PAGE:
Taxpayers with a turnover below it would be exempt from GST. A
        compounding option (i.e.to pay tax at a flat rate without credits) would be
        available to small taxpayers below a certain threshold. The threshold
        exemption and compounding provision would be optional.
(xiv) The list of exempted goods and services would be kept to a minimum and
        it would be harmonized for the Centre and the States as far as possible.
(xv) Exports would be zero-rated.
(xvi) Credit of CGST paid on inputs may be used only for paying CGST on the
        output and the credit of SGST paid on inputs may be used only for paying
        SGST. In other words, the two streams of input tax credit (ITC) cannot be
        cross utilised, except in specified circumstances of inter-State supplies,
        for payment of IGST. The credit would be permitted to be utilised in the
        following manner:
        a)     ITC of CGST allowed for payment of CGST;
        b)     ITC of SGST allowed for payment of SGST;
        c)     ITC of CGST allowed for payment of CGST & IGST in that order;
        d)     ITC of SGST allowed for payment of SGST & IGST in that order;
        e)     ITC of IGST allowed for payment of IGST, CGST & SGST in that
               order.
(xvii) ITC of Additional Tax would not be permitted.
(xviii) Accounts would be settled periodically between the Centre and the State
        to ensure that the SGST used for payment of IGST is transferred by the
        Centre to the Destination State where the goods or services are eventually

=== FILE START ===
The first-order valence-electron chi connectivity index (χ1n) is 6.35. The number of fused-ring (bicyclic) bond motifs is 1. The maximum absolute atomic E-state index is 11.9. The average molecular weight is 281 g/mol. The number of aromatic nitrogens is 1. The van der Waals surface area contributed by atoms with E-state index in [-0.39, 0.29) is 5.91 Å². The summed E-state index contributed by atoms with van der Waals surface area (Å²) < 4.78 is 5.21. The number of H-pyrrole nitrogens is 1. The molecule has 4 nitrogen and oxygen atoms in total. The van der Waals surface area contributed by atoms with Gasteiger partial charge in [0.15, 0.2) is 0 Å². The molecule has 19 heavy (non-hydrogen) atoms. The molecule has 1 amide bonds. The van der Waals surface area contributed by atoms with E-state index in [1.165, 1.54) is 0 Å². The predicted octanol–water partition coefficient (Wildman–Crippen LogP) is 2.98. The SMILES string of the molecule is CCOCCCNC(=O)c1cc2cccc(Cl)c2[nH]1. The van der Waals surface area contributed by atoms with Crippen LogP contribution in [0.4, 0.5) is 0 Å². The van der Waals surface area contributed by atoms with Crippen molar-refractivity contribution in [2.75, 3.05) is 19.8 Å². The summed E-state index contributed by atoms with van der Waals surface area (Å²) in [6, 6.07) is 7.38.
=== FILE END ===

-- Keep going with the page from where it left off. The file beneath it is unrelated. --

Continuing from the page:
consumed. Similarly the IGST used for payment of SGST would be
        transferred by the originating State to the Centre.
(xix) The laws, regulations and procedures for levy and collection of CGST
        and SGST would be harmonized to the extent possible.

GST and Centre-State Financial Relations
4.   Currently, fiscal powers between the Centre and the States are clearly
demarcated in the Constitution with almost no overlap between the respective
domains. The Centre has the powers to levy tax on the manufacture of goods
                                    Page 3 of 7
                                                     For Departmental Officers only

(except alcoholic liquor for human consumption, opium, narcotics etc.) while
the States have the powers to levy tax on the sale of goods. In the case of inter-
State sales, the Centre has the power to levy a tax (the Central Sales Tax) but,
the tax is collected and retained entirely by the originating States. As for